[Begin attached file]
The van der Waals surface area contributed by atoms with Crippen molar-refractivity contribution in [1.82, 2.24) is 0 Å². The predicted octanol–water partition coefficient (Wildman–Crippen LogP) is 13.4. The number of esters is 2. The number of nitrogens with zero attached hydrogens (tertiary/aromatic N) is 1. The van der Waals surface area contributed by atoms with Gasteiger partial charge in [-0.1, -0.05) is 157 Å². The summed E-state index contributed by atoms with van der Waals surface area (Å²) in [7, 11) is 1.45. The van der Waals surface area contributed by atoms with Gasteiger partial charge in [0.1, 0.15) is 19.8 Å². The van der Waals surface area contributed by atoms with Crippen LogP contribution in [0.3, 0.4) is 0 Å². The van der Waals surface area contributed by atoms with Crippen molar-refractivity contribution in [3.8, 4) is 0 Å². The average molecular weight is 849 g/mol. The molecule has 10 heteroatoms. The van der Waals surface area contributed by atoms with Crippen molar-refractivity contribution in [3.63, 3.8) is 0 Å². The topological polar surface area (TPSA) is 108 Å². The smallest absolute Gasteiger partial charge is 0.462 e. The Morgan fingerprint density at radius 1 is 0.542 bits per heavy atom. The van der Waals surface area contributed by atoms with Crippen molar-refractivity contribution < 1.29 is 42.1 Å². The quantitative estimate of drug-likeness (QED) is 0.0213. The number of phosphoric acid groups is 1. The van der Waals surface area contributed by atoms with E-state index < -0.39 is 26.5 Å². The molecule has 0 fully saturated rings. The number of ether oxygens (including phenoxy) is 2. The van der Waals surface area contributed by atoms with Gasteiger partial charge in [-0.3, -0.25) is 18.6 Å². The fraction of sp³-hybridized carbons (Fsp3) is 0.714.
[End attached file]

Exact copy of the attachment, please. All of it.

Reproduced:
The van der Waals surface area contributed by atoms with Crippen molar-refractivity contribution in [1.82, 2.24) is 0 Å². The predicted octanol–water partition coefficient (Wildman–Crippen LogP) is 13.4. The number of esters is 2. The number of nitrogens with zero attached hydrogens (tertiary/aromatic N) is 1. The van der Waals surface area contributed by atoms with Gasteiger partial charge in [-0.1, -0.05) is 157 Å². The summed E-state index contributed by atoms with van der Waals surface area (Å²) in [7, 11) is 1.45. The van der Waals surface area contributed by atoms with Gasteiger partial charge in [0.1, 0.15) is 19.8 Å². The van der Waals surface area contributed by atoms with Crippen LogP contribution in [0.3, 0.4) is 0 Å². The van der Waals surface area contributed by atoms with Crippen molar-refractivity contribution in [3.8, 4) is 0 Å². The average molecular weight is 849 g/mol. The molecule has 10 heteroatoms. The van der Waals surface area contributed by atoms with Crippen molar-refractivity contribution in [3.63, 3.8) is 0 Å². The topological polar surface area (TPSA) is 108 Å². The smallest absolute Gasteiger partial charge is 0.462 e. The Morgan fingerprint density at radius 1 is 0.542 bits per heavy atom. The van der Waals surface area contributed by atoms with Crippen molar-refractivity contribution < 1.29 is 42.1 Å². The quantitative estimate of drug-likeness (QED) is 0.0213. The number of phosphoric acid groups is 1. The van der Waals surface area contributed by atoms with E-state index < -0.39 is 26.5 Å². The molecule has 0 fully saturated rings. The number of ether oxygens (including phenoxy) is 2. The van der Waals surface area contributed by atoms with Gasteiger partial charge in [-0.3, -0.25) is 18.6 Å². The fraction of sp³-hybridized carbons (Fsp3) is 0.714.